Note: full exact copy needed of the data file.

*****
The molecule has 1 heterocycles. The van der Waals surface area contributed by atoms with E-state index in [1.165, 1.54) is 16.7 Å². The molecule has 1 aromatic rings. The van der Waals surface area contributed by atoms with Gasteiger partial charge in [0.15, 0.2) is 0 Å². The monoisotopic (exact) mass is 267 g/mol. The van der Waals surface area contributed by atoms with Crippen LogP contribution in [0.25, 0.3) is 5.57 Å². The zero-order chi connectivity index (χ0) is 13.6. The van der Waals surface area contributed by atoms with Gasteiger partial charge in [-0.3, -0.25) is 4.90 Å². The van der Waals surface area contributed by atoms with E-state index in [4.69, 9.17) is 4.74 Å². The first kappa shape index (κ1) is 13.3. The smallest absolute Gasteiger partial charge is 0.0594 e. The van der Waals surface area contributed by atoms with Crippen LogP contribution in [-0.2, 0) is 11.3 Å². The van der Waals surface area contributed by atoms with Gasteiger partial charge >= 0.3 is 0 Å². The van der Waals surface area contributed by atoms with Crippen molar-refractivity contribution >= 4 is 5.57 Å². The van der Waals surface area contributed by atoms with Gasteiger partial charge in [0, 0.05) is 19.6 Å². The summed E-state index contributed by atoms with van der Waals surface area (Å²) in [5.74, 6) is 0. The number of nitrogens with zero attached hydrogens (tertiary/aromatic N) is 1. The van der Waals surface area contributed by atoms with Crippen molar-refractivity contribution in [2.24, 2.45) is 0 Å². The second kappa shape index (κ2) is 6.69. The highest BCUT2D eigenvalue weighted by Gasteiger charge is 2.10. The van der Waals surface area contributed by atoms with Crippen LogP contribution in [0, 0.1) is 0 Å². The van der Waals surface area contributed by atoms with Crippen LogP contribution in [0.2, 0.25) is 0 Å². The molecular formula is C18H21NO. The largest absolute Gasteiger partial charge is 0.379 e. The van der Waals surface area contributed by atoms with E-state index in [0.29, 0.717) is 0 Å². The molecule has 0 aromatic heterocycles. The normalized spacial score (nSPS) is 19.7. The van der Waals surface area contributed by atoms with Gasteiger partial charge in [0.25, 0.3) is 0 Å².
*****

The molecule has 1 heterocycles. The van der Waals surface area contributed by atoms with E-state index in [1.165, 1.54) is 16.7 Å². The molecule has 1 aromatic rings. The van der Waals surface area contributed by atoms with Gasteiger partial charge in [0.15, 0.2) is 0 Å². The monoisotopic (exact) mass is 267 g/mol. The van der Waals surface area contributed by atoms with Crippen LogP contribution in [0.25, 0.3) is 5.57 Å². The zero-order chi connectivity index (χ0) is 13.6. The van der Waals surface area contributed by atoms with Gasteiger partial charge in [-0.3, -0.25) is 4.90 Å². The van der Waals surface area contributed by atoms with E-state index in [4.69, 9.17) is 4.74 Å². The first kappa shape index (κ1) is 13.3. The smallest absolute Gasteiger partial charge is 0.0594 e. The van der Waals surface area contributed by atoms with Crippen LogP contribution in [-0.2, 0) is 11.3 Å². The van der Waals surface area contributed by atoms with Gasteiger partial charge >= 0.3 is 0 Å². The van der Waals surface area contributed by atoms with Crippen molar-refractivity contribution >= 4 is 5.57 Å². The van der Waals surface area contributed by atoms with Gasteiger partial charge in [0, 0.05) is 19.6 Å². The summed E-state index contributed by atoms with van der Waals surface area (Å²) in [5.74, 6) is 0. The number of nitrogens with zero attached hydrogens (tertiary/aromatic N) is 1. The van der Waals surface area contributed by atoms with Crippen molar-refractivity contribution in [2.24, 2.45) is 0 Å². The second kappa shape index (κ2) is 6.69. The highest BCUT2D eigenvalue weighted by Gasteiger charge is 2.10. The van der Waals surface area contributed by atoms with Crippen LogP contribution in [0, 0.1) is 0 Å². The van der Waals surface area contributed by atoms with Crippen LogP contribution in [0.2, 0.25) is 0 Å². The molecular formula is C18H21NO. The largest absolute Gasteiger partial charge is 0.379 e. The van der Waals surface area contributed by atoms with E-state index in [0.29, 0.717) is 0 Å². The molecule has 0 aromatic heterocycles. The normalized spacial score (nSPS) is 19.7. The van der Waals surface area contributed by atoms with Gasteiger partial charge in [0.25, 0.3) is 0 Å².